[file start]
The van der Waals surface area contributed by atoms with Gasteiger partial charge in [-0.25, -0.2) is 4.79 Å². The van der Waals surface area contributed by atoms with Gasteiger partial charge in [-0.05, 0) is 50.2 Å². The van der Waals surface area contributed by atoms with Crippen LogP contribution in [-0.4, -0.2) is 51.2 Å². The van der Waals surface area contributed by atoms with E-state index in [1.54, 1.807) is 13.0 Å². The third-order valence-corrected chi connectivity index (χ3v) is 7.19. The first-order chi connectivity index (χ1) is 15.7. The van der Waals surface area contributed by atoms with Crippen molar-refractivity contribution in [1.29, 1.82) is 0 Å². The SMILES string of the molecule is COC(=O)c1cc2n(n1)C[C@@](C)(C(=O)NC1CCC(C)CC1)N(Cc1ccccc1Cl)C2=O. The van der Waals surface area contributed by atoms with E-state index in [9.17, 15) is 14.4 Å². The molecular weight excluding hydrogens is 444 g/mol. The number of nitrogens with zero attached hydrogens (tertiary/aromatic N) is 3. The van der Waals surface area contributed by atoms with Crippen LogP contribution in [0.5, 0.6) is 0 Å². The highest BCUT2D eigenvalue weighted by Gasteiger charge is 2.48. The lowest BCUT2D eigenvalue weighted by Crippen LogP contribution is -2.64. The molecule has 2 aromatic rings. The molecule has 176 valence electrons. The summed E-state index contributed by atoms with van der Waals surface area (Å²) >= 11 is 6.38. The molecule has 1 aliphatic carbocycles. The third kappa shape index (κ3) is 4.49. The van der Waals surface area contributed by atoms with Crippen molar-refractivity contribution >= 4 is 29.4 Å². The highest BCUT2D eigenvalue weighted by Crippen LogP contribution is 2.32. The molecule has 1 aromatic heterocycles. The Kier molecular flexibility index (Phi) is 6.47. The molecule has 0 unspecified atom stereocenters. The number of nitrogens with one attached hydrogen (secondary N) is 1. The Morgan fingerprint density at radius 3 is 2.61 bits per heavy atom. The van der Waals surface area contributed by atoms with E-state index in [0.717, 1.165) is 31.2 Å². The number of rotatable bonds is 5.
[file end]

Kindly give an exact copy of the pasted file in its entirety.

The van der Waals surface area contributed by atoms with Gasteiger partial charge in [-0.25, -0.2) is 4.79 Å². The van der Waals surface area contributed by atoms with Gasteiger partial charge in [-0.05, 0) is 50.2 Å². The van der Waals surface area contributed by atoms with Crippen LogP contribution in [-0.4, -0.2) is 51.2 Å². The van der Waals surface area contributed by atoms with E-state index in [1.54, 1.807) is 13.0 Å². The third-order valence-corrected chi connectivity index (χ3v) is 7.19. The first-order chi connectivity index (χ1) is 15.7. The van der Waals surface area contributed by atoms with Crippen molar-refractivity contribution in [1.29, 1.82) is 0 Å². The SMILES string of the molecule is COC(=O)c1cc2n(n1)C[C@@](C)(C(=O)NC1CCC(C)CC1)N(Cc1ccccc1Cl)C2=O. The van der Waals surface area contributed by atoms with E-state index in [9.17, 15) is 14.4 Å². The molecular weight excluding hydrogens is 444 g/mol. The number of nitrogens with zero attached hydrogens (tertiary/aromatic N) is 3. The van der Waals surface area contributed by atoms with Crippen LogP contribution in [0.5, 0.6) is 0 Å². The highest BCUT2D eigenvalue weighted by Gasteiger charge is 2.48. The lowest BCUT2D eigenvalue weighted by Crippen LogP contribution is -2.64. The molecule has 2 aromatic rings. The molecule has 176 valence electrons. The summed E-state index contributed by atoms with van der Waals surface area (Å²) >= 11 is 6.38. The molecule has 1 aliphatic carbocycles. The third kappa shape index (κ3) is 4.49. The van der Waals surface area contributed by atoms with Crippen molar-refractivity contribution >= 4 is 29.4 Å². The highest BCUT2D eigenvalue weighted by Crippen LogP contribution is 2.32. The molecule has 1 aromatic heterocycles. The Kier molecular flexibility index (Phi) is 6.47. The molecule has 0 unspecified atom stereocenters. The number of nitrogens with one attached hydrogen (secondary N) is 1. The Morgan fingerprint density at radius 3 is 2.61 bits per heavy atom. The van der Waals surface area contributed by atoms with E-state index in [0.717, 1.165) is 31.2 Å². The number of rotatable bonds is 5.